There’s an altogether new feel about Petrobrás these days, and it’s not because the monolithic headquarters building in Rio de Janeiro has just had a facelift.


In the olden days – that is, until March 1999 – the Brazilian government-controlled oil group was the epitome of a faceless state bureaucracy: secretive, complacent, mired in political intrigue and more concerned with the long-term ambition of making Brazil self-sufficient in oil production than with efficiency and profitability.

Its former president, Joel Rennó, ran Petróleos Brasileiros almost as if it were a personal fiefdom and had the clout to brush off questions and criticism. But aside from its intimidating exterior, Petrobrás has always had a reputation for technical excellence, especially in deep-water exploration and production.

Putting that expertise to better use – and turning Petrobrás into a profitable, competitive oil group as well as a technically excellent one – was the goal the company’s new management installed a year ago.

Its freedom of movement remains limited, however: Petrobrás is still under state control, and although the treasury plans to sell a 34% stake in July, reducing its majority holding to the legal minimum to retain control of 50% of voting stock plus one, full privatization remains politically unthinkable.

The company’s new management has taken as much control as it can and, so far, industry watchers are impressed, as are investors, though doubts remain. The company’s strategic plans include ambitious targets for investment, production and revenues. Delays are common in the industry, and Petrobrás, has been particularly susceptible to hold-ups on both the operational and the financial sides.

Analysts predict, furthermore, the company will have trouble raising the cash it needs to meet its spending plans.

A Sharper Image
One indication of the cultural change at Petrobrás was its public reaction to a disastrous oil spill earlier this year in Rio de Janeiro’s Guanabara Bay. Damage to the environment and the local fishing industry was severe. The spill should have been stopped sooner it resulted from a burst pipeline that went unnoticed for four hours.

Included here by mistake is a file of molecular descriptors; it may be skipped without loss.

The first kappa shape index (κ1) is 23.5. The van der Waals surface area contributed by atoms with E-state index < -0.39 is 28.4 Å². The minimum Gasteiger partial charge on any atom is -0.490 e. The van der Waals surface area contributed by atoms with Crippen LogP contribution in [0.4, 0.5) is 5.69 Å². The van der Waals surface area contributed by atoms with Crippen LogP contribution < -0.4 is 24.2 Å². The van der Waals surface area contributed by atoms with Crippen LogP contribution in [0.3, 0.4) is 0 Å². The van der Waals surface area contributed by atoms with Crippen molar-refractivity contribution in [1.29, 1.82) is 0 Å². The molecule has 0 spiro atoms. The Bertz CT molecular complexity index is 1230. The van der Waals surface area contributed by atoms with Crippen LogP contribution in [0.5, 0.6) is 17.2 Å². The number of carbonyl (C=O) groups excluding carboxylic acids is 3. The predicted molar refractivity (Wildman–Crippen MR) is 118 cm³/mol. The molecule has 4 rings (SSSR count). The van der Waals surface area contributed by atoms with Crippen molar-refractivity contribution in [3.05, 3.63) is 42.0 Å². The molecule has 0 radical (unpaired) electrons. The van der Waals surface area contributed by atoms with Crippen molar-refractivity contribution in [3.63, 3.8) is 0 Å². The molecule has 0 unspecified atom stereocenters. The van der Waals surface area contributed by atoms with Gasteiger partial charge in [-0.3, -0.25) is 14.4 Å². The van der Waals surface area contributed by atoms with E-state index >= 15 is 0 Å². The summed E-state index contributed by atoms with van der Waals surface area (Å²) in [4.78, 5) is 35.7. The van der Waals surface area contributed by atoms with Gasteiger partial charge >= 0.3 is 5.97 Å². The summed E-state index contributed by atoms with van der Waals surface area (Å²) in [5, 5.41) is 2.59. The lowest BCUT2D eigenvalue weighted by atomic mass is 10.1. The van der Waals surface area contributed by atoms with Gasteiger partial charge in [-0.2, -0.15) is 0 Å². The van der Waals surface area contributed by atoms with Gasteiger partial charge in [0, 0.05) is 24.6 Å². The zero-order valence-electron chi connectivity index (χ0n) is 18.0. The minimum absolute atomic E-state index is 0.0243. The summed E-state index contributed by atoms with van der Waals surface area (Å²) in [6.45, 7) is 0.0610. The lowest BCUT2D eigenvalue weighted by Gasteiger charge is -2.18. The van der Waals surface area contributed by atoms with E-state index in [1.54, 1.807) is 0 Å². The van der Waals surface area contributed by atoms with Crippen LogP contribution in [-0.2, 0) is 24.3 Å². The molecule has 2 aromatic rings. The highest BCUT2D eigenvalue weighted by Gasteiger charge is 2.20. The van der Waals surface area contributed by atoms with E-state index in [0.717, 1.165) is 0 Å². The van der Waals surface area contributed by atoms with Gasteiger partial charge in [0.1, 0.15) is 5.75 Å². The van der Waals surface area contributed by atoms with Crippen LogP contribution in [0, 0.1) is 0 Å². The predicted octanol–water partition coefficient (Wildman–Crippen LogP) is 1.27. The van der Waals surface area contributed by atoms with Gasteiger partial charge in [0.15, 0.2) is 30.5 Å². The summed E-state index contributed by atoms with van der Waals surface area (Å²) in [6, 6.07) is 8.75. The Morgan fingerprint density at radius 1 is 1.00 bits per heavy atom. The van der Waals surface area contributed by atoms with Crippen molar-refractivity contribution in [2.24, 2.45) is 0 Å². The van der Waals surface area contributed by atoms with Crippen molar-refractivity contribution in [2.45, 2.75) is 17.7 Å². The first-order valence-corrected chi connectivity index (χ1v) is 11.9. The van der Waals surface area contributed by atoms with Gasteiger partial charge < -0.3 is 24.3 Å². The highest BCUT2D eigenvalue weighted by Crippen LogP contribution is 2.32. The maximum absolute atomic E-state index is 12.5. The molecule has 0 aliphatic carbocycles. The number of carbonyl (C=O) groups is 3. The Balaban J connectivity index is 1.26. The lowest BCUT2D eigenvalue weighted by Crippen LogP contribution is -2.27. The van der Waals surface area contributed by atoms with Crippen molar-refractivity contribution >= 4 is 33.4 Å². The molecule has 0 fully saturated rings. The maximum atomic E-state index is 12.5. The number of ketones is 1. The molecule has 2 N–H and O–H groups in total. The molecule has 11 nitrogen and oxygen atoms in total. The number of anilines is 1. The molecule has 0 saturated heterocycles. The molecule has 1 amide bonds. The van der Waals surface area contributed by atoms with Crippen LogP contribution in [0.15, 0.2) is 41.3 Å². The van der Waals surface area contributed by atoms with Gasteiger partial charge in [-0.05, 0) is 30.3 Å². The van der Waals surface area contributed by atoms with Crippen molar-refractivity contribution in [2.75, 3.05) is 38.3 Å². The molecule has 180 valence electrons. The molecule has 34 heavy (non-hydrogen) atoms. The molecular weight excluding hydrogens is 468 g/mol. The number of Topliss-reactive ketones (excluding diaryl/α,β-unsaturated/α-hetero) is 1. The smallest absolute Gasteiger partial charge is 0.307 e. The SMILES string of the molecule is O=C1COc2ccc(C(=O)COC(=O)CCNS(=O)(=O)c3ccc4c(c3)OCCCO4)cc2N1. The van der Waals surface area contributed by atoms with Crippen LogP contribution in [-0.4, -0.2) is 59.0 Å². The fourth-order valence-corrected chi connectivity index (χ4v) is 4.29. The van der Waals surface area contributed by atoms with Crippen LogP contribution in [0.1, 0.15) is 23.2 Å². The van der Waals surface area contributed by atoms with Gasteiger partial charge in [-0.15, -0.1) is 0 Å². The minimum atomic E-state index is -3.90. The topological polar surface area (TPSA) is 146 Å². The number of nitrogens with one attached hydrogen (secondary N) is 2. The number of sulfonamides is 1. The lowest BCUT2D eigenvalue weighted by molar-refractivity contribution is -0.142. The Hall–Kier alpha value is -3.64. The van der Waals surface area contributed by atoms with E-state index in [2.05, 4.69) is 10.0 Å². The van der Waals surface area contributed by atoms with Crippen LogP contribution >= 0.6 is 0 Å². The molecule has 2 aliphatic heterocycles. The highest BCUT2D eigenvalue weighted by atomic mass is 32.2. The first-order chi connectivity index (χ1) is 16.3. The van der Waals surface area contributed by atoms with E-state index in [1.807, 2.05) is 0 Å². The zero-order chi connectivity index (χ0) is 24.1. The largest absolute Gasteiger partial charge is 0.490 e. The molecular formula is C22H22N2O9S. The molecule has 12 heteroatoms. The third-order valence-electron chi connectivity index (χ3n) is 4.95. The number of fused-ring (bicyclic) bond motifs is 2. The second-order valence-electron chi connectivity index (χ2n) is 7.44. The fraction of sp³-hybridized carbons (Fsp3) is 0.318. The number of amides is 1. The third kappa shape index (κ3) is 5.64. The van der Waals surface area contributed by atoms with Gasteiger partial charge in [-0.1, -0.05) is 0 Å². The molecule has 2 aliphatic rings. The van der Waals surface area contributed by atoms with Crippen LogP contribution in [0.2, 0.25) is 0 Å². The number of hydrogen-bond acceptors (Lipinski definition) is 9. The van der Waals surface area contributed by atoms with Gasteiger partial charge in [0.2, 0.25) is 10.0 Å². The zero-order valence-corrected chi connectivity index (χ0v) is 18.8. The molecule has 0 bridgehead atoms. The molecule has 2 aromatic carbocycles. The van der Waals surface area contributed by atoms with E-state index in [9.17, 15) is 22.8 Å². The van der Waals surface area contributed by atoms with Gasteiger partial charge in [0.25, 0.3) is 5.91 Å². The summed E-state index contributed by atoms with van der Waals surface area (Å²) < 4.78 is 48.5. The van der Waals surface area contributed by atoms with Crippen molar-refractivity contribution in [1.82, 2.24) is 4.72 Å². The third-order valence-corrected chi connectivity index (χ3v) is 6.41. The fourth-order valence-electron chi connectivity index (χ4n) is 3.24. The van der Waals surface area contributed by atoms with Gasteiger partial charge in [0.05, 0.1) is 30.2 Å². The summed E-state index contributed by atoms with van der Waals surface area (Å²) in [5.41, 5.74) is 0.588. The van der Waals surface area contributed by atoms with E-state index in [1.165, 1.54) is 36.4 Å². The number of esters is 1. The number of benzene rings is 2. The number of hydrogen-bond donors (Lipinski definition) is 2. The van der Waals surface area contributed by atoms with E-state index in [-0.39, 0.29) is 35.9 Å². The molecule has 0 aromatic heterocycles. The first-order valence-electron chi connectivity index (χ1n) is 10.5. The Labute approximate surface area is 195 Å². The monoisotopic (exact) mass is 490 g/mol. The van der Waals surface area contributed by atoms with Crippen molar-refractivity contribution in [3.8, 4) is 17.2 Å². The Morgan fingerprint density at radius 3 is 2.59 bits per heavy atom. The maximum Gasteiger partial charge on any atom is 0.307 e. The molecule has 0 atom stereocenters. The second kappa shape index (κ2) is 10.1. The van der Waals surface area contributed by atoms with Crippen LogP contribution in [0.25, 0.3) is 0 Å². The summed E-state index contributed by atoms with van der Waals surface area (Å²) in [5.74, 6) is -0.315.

In the past, Petrobrás would have denied any blame and battened down the hatches. This time, it quickly disclosed the reasons for the spill, accepted the blame, paid fines imposed by local and federal agencies and offered compensation to fishermen and others. But Petrobrás hasn’t turned into a fairy godmother overnight; weeks after the spill, fishermen were complaining that the compensation offer had been cut after the story left the headlines.

Nevertheless, the incident gave a striking demonstration of a new, more open attitude at the company. Nevertheless, the incident gave a striking demonstration of a new, more open attitude at the company. Ronnie Moreira, the new finance director and a former senior executive at the São Paulo office of ABN AMRO, the Dutch bank, is a prime example of the new culture. As one investment banker in Rio puts it: “The thing about Ronnie is that he’s a normal human being, not one of the old Petrobrás types. You feel you can talk to him like a real person and get a straight answer.”

It’s an impression confirmed on meeting him.

He almost bounds across his office in enthusiastic greeting before perching on the edge of a sofa, eager to talk. But his openness is more than a matter of personal style. He says that opening the company up to greater scrutiny by introducing greater transparency in its financial account, is the biggest reason behind a boost to investor confidence that has helped the company more than double its market capitalization since last October to $26.8 billion.

“We’re constantly surprising the market,” says Moreira. “We’ve put a lot of effort into things like investor relations, which is all about building market value through transparency and access.”

Incredible as it may seem for a company the size of Petrobrás – which for many years was the most traded stock on the São Paulo stock exchange – the very existence of an investor relations department is an innovation brought in by the new management. Until last year, the accounting department handled investor relations.

Another organizational change is that specific departments now deal with project finance – an area that will be crucial to meeting the company’s investment plans – and with risk management. The latter deals with all financial risk, and with insurance.

“This kind of structure just didn’t exist before,” Moreira says. “I don’t really want to comment on the way things were, but they certainly weren’t the way they should be.”